Item: My word of the week: "hypocralypse."
Meet Robin Hanson, a Professor of Economics and all-round very brilliant guy who has made a deep study of human nature. He's co-author of a book about human nature, The Elephant in the Brain.
What's his focus? Deception and self-deception. To negotiate around the world, especially the social world, we do a lot of lying, says the Professor, both to ourselves and to others.
I think we all kind of know this. The reasons we offer, to ourselves and others, for doing the things we do are often just made up. Some of our social and work lives consists of interacting in a friendly and receptive way with people we don't much like and would rather not be bothered with … and so on.
This overlaps with the territory of Behavioral Economics, which we've touched on sometimes here at VDARE.com. I myself have written about the key concept of revealed preference. If you want to know people's true desires and motivations, don't just listen to what they say, watch what they do.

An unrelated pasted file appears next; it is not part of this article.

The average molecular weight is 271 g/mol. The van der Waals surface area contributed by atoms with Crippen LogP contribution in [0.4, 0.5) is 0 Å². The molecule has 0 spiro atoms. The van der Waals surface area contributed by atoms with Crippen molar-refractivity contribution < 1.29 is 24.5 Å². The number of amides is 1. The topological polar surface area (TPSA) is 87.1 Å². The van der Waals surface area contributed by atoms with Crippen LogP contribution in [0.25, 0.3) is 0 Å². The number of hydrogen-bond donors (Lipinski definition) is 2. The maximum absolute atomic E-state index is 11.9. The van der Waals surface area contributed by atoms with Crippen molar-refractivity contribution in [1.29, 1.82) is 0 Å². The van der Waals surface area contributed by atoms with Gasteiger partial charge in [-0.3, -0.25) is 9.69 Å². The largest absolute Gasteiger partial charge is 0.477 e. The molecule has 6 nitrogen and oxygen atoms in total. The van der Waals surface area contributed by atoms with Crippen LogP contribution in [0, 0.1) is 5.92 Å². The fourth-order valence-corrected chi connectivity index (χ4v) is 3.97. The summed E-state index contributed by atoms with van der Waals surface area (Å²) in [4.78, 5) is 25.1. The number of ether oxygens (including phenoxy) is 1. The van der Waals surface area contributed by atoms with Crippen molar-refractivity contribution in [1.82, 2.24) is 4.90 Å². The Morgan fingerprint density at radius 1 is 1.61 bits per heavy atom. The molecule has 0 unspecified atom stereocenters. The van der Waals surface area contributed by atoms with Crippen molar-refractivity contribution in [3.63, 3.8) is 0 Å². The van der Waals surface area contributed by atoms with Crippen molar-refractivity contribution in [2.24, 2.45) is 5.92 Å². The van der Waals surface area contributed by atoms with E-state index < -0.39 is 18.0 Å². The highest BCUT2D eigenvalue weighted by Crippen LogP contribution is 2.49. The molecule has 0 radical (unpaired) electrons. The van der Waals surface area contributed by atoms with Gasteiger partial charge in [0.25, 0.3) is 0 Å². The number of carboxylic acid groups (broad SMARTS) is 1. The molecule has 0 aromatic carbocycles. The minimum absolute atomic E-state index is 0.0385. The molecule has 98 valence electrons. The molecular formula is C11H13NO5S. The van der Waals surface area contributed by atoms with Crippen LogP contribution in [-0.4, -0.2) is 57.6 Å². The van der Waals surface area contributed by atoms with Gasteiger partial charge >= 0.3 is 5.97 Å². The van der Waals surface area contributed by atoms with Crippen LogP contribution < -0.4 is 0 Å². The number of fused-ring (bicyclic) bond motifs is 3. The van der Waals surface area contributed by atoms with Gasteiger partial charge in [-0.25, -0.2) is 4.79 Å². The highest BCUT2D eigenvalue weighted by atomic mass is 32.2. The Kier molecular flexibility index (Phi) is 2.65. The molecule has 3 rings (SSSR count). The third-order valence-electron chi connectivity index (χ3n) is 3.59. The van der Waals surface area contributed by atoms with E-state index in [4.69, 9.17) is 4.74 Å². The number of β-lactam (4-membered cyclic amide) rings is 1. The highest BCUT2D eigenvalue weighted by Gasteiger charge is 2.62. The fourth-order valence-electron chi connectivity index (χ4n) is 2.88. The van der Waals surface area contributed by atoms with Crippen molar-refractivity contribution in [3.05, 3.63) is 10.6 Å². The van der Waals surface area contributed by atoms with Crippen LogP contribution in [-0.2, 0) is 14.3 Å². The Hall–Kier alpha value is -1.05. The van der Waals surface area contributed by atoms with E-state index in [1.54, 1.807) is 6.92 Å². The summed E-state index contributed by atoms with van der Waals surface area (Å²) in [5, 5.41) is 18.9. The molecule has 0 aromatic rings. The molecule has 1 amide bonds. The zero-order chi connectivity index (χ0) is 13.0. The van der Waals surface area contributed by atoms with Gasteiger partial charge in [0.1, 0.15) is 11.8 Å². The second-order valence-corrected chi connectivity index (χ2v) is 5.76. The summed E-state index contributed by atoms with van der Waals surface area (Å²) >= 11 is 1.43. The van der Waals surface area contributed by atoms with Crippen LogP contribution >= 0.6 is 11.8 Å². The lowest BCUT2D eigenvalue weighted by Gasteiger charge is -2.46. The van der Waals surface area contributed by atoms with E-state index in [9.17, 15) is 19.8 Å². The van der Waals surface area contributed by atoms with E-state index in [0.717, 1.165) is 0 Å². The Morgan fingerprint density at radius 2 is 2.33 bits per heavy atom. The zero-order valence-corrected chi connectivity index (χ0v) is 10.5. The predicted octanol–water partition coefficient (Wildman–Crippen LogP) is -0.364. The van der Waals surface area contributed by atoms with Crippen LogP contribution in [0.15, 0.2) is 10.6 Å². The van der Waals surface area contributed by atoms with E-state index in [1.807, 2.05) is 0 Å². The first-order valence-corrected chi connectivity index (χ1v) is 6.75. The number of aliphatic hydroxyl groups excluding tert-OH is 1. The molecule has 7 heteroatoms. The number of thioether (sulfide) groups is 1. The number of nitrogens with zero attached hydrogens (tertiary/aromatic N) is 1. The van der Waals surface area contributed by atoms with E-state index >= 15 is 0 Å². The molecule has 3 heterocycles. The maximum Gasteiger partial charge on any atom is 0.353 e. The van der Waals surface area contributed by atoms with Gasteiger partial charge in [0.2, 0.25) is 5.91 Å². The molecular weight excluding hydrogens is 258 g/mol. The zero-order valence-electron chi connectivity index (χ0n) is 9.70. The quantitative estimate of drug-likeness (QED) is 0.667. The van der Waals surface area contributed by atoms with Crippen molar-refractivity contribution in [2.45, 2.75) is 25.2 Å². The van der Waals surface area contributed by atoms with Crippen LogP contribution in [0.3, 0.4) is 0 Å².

It follows from these researches — and again, I think it's something we all kind of know — that it takes a lot of little hypocrisies to make the social wheels go round. Here's where we get to the hypocralypse.
On his blog, September 4th, Prof. Hanson observes that the technology for machine-reading our true desires and intentions from our behavior — facial expressions, body language, tone of voice — is proceeding very fast. Quote from him:
Better tech for reading feelings and widespread hypocrisy seem to me to be on a collision course.
Yes, folks, we're heading for a hypocralypse. No more soothing lies; we'll all know what each other is really thinking.
To an old British sci-fi buff, one of Brain Aldiss' novels comes to mind. I googled it to make sure I remembered it right, and was surprised to find it has a Wikipedia page. I shall read you the entire text of that page. Quote:
The Primal Urge is a 1961 science fiction novel by Brian Aldiss. A satire on sexual reserve, it explores the effects on society of a forehead-mounted Emotion Register that glows when the wearer experiences sexual attraction.